Quick, quick, quick.
I know the theme of the thing was music (I guess), but it was still odd to see an article about visiting this city that doesn’t mention the Civil Rights Institute…
But anyway. Good things are happening here, and it’s fun to see people noticing.
My daughter is home for a bit, which means that there is a lot of old-movie watching going on. She & the boys have watched An American in Paris, Singin’ in the Rain, and several Marx Brothers movies. My 9-year old is developing a great Harpo impression. Purely visual, of course.
Earlier this week, we headed to the Cahaba River Natural Preserve, where, for a couple of months a year, the Cahaba Lily blooms. It needs the rocks and flowing water to grow, and so they stand out there in the river, amidst snails and mussels. It was a little tricky getting out into the shoals, and thanks my banged knee is feeling much better now, two days later, but that was the only injury. I had no idea that there was a swimming area right there, so we weren’t prepared for that, except for having a couple of towels in the back and Michael had an extra pair of shorts. That didn’t stop anyone for long, though. We’ll return, and prepared this time.
The book club of which I am not the most faithful member met last night to discuss Heather King’s Redeemed. I’d read it years ago, along with her other memoirs, but coincidentally (because I had no idea they were reading Redeemed until I saw one of the members at Pepper Place on Saturday and she told me) was in the midst of her latest, Stripped. In a way, I find this latest, the most compelling of all of Heather’s books, perhaps because, although I don’t have cancer myself, I’ve known enough people who have taken enough different paths after diagnosis to have spent some time considering that question…what would I do?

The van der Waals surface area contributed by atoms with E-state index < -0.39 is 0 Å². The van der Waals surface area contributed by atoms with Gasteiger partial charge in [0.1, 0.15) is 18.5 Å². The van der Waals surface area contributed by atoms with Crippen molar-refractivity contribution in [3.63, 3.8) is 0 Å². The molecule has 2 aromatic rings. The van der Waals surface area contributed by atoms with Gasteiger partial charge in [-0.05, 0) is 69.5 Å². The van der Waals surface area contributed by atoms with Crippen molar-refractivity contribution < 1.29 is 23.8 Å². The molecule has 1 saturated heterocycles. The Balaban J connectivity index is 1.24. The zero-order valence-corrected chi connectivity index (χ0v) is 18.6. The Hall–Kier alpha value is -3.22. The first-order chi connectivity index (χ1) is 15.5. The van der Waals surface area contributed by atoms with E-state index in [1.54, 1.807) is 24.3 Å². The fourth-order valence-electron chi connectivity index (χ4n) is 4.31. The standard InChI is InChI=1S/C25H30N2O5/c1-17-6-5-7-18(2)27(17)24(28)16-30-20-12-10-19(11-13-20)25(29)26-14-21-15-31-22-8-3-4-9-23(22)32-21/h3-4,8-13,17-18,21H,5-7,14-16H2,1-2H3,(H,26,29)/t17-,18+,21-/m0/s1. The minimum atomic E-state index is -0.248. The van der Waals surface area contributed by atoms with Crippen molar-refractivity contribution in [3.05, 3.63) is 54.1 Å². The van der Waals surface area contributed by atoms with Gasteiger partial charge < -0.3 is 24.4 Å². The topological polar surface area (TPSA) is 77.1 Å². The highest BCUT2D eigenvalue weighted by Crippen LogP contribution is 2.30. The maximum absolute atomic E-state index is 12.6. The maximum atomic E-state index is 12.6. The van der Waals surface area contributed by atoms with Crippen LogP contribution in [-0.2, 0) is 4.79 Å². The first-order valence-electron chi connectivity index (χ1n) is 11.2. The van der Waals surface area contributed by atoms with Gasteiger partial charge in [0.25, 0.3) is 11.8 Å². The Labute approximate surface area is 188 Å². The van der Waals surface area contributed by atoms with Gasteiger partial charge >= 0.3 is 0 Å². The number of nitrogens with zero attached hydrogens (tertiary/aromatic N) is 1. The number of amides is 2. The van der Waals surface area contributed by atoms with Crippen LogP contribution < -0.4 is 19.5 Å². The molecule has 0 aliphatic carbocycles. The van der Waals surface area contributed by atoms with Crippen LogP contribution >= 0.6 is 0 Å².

A few of my favorite quotes from Stripped:
Mass was so non-spectacular, so non-cataclysmic, seemingly, so not geared toward having an “experience.” I wasn’t interested in having an “experience.” I was interested in connecting with the rest of the world, and I was convinced that participating with people I had not personally hand-picked – the people at church being one prime example, and the people with whom I stayed sober another – was the way.
Now I know that what matters is not whether I suffer, but that I offer my suffering to the world.
….in that sterile chapel, I experienced a moment of peacce such as I never had known before and never have quite known since: a feeling that I might be in for who knew how long a session of sheer, unadulterated hell but that somehow, in the end, things would be all right. I’d had moments of peace before, but this moment had a new dimension: this time I knew things would be all right even if I died.
Who can parse out which part of our wound is killing us and which part of our wound is keeping us alive?
I ran across this photograph in the recently published collection of newly-found photographs from World War I. It’s quite a powerful expression of the point of ad orientem, I think. This doesn’t say, “priest with his back to the people.” It says, “Everyone journeying in the same direction.”
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